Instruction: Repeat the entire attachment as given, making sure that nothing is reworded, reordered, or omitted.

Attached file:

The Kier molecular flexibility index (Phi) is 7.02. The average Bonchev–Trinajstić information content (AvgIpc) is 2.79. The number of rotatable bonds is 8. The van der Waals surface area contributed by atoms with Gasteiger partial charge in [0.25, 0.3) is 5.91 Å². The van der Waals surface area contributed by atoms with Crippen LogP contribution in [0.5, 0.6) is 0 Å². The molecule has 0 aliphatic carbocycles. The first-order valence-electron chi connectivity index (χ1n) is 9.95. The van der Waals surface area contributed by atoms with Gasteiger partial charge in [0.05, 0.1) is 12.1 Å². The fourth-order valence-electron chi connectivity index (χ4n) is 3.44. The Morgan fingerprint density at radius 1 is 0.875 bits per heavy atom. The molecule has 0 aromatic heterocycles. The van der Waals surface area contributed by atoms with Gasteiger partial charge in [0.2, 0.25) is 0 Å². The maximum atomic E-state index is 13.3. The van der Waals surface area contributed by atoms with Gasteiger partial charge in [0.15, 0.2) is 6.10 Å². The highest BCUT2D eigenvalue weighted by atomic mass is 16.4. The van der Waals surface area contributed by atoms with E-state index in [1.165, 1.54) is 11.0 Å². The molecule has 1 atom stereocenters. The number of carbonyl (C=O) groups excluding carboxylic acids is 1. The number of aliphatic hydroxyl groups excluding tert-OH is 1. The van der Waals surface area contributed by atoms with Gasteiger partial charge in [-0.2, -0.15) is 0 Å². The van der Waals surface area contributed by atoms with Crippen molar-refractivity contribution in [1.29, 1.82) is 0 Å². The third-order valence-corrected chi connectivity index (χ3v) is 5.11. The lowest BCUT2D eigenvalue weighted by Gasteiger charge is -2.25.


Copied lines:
The Kier molecular flexibility index (Phi) is 7.02. The average Bonchev–Trinajstić information content (AvgIpc) is 2.79. The number of rotatable bonds is 8. The van der Waals surface area contributed by atoms with Gasteiger partial charge in [0.25, 0.3) is 5.91 Å². The van der Waals surface area contributed by atoms with Crippen LogP contribution in [0.5, 0.6) is 0 Å². The molecule has 0 aliphatic carbocycles. The first-order valence-electron chi connectivity index (χ1n) is 9.95. The van der Waals surface area contributed by atoms with Gasteiger partial charge in [0.05, 0.1) is 12.1 Å². The fourth-order valence-electron chi connectivity index (χ4n) is 3.44. The Morgan fingerprint density at radius 1 is 0.875 bits per heavy atom. The molecule has 0 aromatic heterocycles. The van der Waals surface area contributed by atoms with Gasteiger partial charge in [0.2, 0.25) is 0 Å². The maximum atomic E-state index is 13.3. The van der Waals surface area contributed by atoms with Gasteiger partial charge in [0.15, 0.2) is 6.10 Å². The highest BCUT2D eigenvalue weighted by atomic mass is 16.4. The van der Waals surface area contributed by atoms with E-state index in [1.165, 1.54) is 11.0 Å². The molecule has 1 atom stereocenters. The number of carbonyl (C=O) groups excluding carboxylic acids is 1. The number of aliphatic hydroxyl groups excluding tert-OH is 1. The van der Waals surface area contributed by atoms with Gasteiger partial charge in [-0.2, -0.15) is 0 Å². The van der Waals surface area contributed by atoms with Crippen molar-refractivity contribution in [1.29, 1.82) is 0 Å². The third-order valence-corrected chi connectivity index (χ3v) is 5.11. The lowest BCUT2D eigenvalue weighted by Gasteiger charge is -2.25.